“Most peer-reviewed studies say it’s not. If anything there are negative results, as in nothing happens. There are some studies that report a couple of positives against colds but definitely not flu.
Echinacea is thought to be immune-boosting, but a lot of this is placebo effect because it feels like you’re helping to combat your symptoms. A lot of people will have it with honey and lemon and it’s something I’ve done myself. The warming effect will at least make it feel like you’re doing something, which may help you feel better to some extent.
In terms of actual scientific evidence: our immune system doesn’t have much of an arsenal against viruses anyway. Antibiotics only work against bacteria, there isn’t much anti-viral medication available yet. The thing with the flu virus is that it changes and mutates very quickly, which is why the flu vaccination has to change every single year.
There are quite a few Cochrane studies that used randomised trials to statistically measure the effect of Echinacea. A Cochrane review looked at 16 different double-blind trials (meaning no participants knew if they were taking the Echinacea or not) and all tests conclusively shown it had no positive results or made any difference towards cold, flu or any viruses. The studies are replicated year after year and unfortunately, there is just zero evidence that Echinacea has an effect.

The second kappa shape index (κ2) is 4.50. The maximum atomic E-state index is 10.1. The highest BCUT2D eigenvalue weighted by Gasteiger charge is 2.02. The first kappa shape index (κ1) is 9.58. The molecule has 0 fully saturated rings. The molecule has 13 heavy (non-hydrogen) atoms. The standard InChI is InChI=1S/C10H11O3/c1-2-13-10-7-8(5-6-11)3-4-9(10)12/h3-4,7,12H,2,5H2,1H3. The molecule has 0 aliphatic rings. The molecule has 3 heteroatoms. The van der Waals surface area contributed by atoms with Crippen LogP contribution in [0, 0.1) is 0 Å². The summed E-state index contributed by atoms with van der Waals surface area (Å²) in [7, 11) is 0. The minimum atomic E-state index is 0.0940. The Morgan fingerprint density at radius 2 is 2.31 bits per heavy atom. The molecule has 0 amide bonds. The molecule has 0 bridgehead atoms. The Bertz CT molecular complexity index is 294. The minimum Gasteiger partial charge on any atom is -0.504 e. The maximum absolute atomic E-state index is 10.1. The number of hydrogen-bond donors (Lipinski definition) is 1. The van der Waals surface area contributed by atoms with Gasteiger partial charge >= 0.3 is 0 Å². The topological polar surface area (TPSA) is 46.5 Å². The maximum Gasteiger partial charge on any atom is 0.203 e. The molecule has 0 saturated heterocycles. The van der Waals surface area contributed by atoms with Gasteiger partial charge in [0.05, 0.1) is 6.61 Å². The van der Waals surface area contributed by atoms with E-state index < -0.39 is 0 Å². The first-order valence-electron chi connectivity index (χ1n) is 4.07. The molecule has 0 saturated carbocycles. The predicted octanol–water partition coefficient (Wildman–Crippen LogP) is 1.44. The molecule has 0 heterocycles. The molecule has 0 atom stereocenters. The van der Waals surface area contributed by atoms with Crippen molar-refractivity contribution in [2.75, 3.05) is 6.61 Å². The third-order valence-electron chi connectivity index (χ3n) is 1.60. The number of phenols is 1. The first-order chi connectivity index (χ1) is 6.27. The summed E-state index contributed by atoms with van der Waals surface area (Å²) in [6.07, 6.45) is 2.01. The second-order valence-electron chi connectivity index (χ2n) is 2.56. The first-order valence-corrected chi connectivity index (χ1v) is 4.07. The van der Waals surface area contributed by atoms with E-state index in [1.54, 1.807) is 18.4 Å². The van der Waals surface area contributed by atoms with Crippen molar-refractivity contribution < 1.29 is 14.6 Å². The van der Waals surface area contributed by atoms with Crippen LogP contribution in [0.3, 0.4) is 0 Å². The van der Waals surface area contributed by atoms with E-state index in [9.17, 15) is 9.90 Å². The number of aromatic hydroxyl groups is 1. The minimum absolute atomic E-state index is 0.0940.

A lot of the assumed knowledge about Echinacea is hearsay, that was popularised by salespeople in the 1800’s. It just keeps resurfacing, and every time scientific studies show there is no truth behind it! To summarise, Echinacea isn’t effective against flu or cold sores.”
Toral Shah is a nutritional scientist and chef, with an MSc in Nutritional Medicine from the University of Surrey. She heads up the Urban Kitchen (urbankitchen.co.uk) featuring recipes and nutritional advice, and is represented by Sports Sphere.
If you have any other queries related to training, illness or nutrition, email us at info [at] road.cc or start a thread on our forum, and we’ll try to get an expert to answer.
After cobbling together a few hundred quid during his student days off the back of a hard winter selling hats (long story), Jack bought his first road bike at the age of 20 and has been hooked ever since. He joined road.cc in 2017, having previously worked for 220 Triathlon magazine. Jack's preferred events are time trials, sportives, triathlons and pogo sticking (the latter being another long story), and on Sunday afternoons he can often be found on an M5 service station indulging in his favourite post-race meal of 20 chicken nuggets, a sausage roll, caramel shortbread and a large strawberry milkshake.